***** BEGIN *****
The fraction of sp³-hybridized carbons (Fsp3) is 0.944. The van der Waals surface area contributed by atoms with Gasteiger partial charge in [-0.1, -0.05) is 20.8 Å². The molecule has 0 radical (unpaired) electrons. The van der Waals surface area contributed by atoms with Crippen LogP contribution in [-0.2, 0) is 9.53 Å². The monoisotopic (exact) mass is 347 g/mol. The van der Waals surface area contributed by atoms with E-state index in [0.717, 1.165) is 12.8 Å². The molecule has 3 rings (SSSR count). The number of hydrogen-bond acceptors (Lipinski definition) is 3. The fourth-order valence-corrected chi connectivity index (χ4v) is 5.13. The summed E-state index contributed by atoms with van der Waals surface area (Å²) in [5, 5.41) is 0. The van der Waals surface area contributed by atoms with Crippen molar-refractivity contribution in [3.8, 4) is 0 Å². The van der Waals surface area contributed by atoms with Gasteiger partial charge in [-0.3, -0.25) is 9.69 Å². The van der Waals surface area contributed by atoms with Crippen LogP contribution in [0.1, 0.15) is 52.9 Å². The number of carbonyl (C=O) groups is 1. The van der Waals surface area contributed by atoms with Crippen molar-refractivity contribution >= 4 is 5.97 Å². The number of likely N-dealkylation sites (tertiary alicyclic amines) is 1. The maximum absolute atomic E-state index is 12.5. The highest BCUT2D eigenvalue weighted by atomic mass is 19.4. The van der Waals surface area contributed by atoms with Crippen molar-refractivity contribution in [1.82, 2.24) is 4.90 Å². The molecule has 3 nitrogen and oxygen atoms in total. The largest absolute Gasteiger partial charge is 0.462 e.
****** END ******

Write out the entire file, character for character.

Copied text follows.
The fraction of sp³-hybridized carbons (Fsp3) is 0.944. The van der Waals surface area contributed by atoms with Gasteiger partial charge in [-0.1, -0.05) is 20.8 Å². The molecule has 0 radical (unpaired) electrons. The van der Waals surface area contributed by atoms with Crippen LogP contribution in [-0.2, 0) is 9.53 Å². The monoisotopic (exact) mass is 347 g/mol. The van der Waals surface area contributed by atoms with E-state index in [0.717, 1.165) is 12.8 Å². The molecule has 3 rings (SSSR count). The number of hydrogen-bond acceptors (Lipinski definition) is 3. The fourth-order valence-corrected chi connectivity index (χ4v) is 5.13. The summed E-state index contributed by atoms with van der Waals surface area (Å²) in [5, 5.41) is 0. The van der Waals surface area contributed by atoms with Crippen molar-refractivity contribution in [3.8, 4) is 0 Å². The van der Waals surface area contributed by atoms with Gasteiger partial charge in [-0.3, -0.25) is 9.69 Å². The van der Waals surface area contributed by atoms with Crippen LogP contribution in [0.1, 0.15) is 52.9 Å². The number of carbonyl (C=O) groups is 1. The van der Waals surface area contributed by atoms with Crippen molar-refractivity contribution >= 4 is 5.97 Å². The number of likely N-dealkylation sites (tertiary alicyclic amines) is 1. The maximum absolute atomic E-state index is 12.5. The highest BCUT2D eigenvalue weighted by atomic mass is 19.4. The van der Waals surface area contributed by atoms with Crippen molar-refractivity contribution in [1.82, 2.24) is 4.90 Å². The molecule has 3 nitrogen and oxygen atoms in total. The largest absolute Gasteiger partial charge is 0.462 e.